Wednesday, August 26, 2020
Gin and Xanax and the Southern Way
I cannot see out of the windows this morning. Condensation. As my art/travel friend says, it is too hot to do anything after 9:30 a.m. and too humid to do anything before. It is true. We are in the killing months here. Every weed known to humankind has sprung. Everywhere there is overgrowth. The air is either still or storm. Air conditioners strain against the heat. These are the mold and mildew months. There is no reason on earth to be here right now except for the fact that I can't go anywhere. Now we wait for hurricanes, or rather hope they will pass us by.
I have picked a fine time to end my constant drinking. Truly, that is all that can sustain one these days. Gallons of gin and tonics and bottles of Xanax are the modern southern bromide. Every dilapidated Tennessee Williams' heroine would know that this and treachery and perhaps a little murder come calling this time every year.
But this year is far worse. Nerves frayed by shut downs and isolation in the Time of Covid can scarcely contend. I'm surprised the police haven't shot everyone by now. They will, I am certain. But they will have to go house to house. Nobody is on the street.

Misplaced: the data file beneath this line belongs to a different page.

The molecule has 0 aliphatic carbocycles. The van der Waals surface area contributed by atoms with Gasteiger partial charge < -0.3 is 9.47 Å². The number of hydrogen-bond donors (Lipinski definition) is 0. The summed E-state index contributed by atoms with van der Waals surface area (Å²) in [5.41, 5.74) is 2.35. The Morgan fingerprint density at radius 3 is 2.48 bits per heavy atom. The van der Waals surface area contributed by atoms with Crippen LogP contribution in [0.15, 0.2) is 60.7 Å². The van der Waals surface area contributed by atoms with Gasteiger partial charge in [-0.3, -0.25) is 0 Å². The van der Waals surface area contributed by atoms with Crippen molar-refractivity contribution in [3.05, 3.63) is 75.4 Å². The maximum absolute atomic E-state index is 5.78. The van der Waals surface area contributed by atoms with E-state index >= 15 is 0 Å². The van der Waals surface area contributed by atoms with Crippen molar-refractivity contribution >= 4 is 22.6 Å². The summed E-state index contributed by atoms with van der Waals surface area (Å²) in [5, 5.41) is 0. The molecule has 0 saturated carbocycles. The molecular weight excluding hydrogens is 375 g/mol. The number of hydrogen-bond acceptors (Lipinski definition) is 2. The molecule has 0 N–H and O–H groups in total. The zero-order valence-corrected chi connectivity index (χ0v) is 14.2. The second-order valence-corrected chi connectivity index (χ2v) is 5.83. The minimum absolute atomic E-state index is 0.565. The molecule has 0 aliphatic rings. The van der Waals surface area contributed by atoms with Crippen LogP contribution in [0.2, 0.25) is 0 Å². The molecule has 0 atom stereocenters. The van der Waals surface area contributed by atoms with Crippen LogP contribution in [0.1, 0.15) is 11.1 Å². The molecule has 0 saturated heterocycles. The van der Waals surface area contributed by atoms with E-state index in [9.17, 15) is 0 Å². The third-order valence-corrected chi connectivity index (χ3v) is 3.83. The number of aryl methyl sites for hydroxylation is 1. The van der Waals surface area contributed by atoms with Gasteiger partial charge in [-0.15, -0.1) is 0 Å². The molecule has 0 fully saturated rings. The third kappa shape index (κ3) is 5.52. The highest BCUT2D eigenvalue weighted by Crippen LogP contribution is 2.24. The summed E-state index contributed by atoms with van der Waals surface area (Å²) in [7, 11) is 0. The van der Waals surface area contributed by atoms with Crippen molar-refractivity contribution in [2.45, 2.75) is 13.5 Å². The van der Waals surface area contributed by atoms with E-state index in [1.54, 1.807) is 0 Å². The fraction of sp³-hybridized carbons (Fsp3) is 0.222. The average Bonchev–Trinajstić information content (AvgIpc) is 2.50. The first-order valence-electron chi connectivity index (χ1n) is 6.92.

Last night, surfing YouTube, I came upon a post about "The Girl from Ipanema." It has been one of my favorite songs since I was a kid. I dialed in. Holy shit! What I don't know about music! I watched this long video entranced and barely understanding. I realize that most people talking about music is much like most people practicing medicine. I will put a link here, but I don't expect you to watch it. It is only for reference (link). The bands I played in shouldn't even be called bands. Our understanding of music lay in major and minor chords with a few ninths thrown in. If we played guitars in "alternative" tunings, we thought we were really doing something. Simple harmonies, maybe.
Apparently, "The Girl from Ipanema" was a very dangerous song.
I just deleted a couple of paragraphs about "whitewashing." I can't seem to help being inflammatory, and I am trying to change.
I'm posting another photo from the olden days. In truth, they have caused me nothing but trouble. They have cost me much money to make, and there has been no return. Zip. They have cost me much in other ways as well. The whole endeavor was probably a mistake. And yet. . . I love them. I am fascinated by them. I drown in them.
I hope I know more about this visual art than I find I do about music. I'd hate to realize I'm the Rod McKuen of visual art.